SJ: The JoJo series all have unique settings, both in time and place: 1880s Britain, 1930s Europe, near-future Florida. Even the Josuke storyline, which is set in Japan, is set in an extremely distinct city, instead of a "generic" Japanese city, like many manga. How do you choose your settings? Do you enjoy designing and drawing backgrounds?

Araki: My settings are always places to which I have been personally, and I always recreate the cities and places based on what I felt from being there. Morioh from the fourth series is based on the city where I was born, New Town of Sendai.

SJ: While most shonen manga characters usually overwhelm their enemies with strength and courage, the characters in JoJo are often caught in traps and tight situations (often literally caught in small spaces), where they must use cleverness to defeat their enemies. Does this reflect an interest on your part in mysteries and logic puzzles?

Araki: In order to create suspense, I think it's necessary to approach it like you are constructing a mystery novel. I always keep in mind the characters must act based on logical thinking.

SJ: I hear that you are a fan of F-1 racing. Have you ever considered drawing a manga about it? Do you still watch it on TV?

Araki: I like watching F-1 racing but I don't have a driver's license so I doubt I'll be able to draw a racing manga.

SJ: Do you listen to a lot of music? What are you listening to at the moment?

Araki: I'm currently listening to rap artist Kanye West and country singer Tim McGraw.

SJ: Your current series, Steel Ball Run, doesn't star any of the same main characters as the JoJo series, but seems to involve "Stands" (although they aren't called "Stands"). Is it set in the same "world" as JoJo? Are you a fan of the Western genre?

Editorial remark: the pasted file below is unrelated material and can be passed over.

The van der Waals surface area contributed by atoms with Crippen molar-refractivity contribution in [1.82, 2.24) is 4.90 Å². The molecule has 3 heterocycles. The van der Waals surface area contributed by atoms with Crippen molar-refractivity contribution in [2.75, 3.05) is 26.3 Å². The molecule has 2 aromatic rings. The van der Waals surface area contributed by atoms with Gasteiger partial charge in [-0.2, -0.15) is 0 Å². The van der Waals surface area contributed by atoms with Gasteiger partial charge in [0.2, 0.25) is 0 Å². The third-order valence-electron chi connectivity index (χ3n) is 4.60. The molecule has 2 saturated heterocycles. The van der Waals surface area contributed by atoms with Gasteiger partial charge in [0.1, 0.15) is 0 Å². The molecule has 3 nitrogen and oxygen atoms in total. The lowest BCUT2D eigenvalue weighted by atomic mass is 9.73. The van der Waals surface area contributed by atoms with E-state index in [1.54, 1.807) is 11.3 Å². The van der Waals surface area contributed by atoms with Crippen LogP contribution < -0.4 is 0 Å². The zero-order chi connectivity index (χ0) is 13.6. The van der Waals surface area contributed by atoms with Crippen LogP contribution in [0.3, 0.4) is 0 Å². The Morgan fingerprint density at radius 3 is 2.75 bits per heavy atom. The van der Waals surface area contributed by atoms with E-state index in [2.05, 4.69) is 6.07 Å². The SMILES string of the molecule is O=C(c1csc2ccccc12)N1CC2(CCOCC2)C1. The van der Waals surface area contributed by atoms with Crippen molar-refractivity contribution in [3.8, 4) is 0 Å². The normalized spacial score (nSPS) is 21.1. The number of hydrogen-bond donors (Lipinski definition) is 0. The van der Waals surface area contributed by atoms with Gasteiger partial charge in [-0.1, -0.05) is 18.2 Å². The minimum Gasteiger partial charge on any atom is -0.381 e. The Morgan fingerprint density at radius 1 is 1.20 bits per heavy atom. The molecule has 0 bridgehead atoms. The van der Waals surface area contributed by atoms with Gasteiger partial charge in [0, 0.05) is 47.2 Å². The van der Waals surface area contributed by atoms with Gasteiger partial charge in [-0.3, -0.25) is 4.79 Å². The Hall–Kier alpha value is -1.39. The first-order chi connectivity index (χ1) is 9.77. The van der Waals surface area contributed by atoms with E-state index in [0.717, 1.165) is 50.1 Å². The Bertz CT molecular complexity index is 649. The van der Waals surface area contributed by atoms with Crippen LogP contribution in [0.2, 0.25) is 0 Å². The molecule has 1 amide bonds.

Araki: Speaking of the Western genre, my childhood hero was Clint Eastwood and everything stems from that. My debut manga was a Western manga. Steel Ball Run is a parallel universe from the world of JoJo.

VIZ Weekly Shonen Jump Logo.png
Magazine
Interview
Published July 17, 2017
SJ: Much of the emphasis of your new book, Manga in Theory and Practice: The Craft of Creating Manga is on shonen manga storytelling—is your advice the same for other kinds of manga? Also, do any Western comics come close to capturing the manga panel development work you describe in your book? If so, which ones?

Araki Sensei: I think it can be applied, but I'm not too familiar with American/Western comics so I can't give specific examples. However, I believe that detailed, precise manga panel development designed to depict intricate emotions is the defining feature of Japanese manga, and that approach can be applied in various forms.

SJ: JoJo's Bizarre Adventure has a lot of horror elements and quite a bit of gore. What are your favorite horror movies?

Araki Sensei: Dawn of the Dead, The Walking Dead and World War Z.

SJ: One of the endearing quirks of the JoJo's Bizarre Adventure manga is the fact that many of the characters have names based on bands or musicians. Why did you decide to do this?

Araki Sensei: Because there are times when I find inspiration for characters and Stands through music.

SJ: How do you come up with the Stand powers? Do you come up with the character or their powers first?

Araki Sensei: It depends on the Stand.

SJ: There's been a major JoJo revival the last ten years with all the anime series being made. How does it feel to have your series reach new heights of popularity again after so many years?

Araki Sensei: I'm extremely grateful for all the support from the fans. There are new, younger fans being introduced to the original manga after experiencing JoJo through anime and other mediums. The fact that there's a new generation of readers is the core of what JoJo is about passing the torch on to the next generation.

SJ: Which of the Joestars would you want to hang out with the most and why?

Araki Sensei: Josuke in Diamond Is Unbreakable. I drew him as if he were a close friend.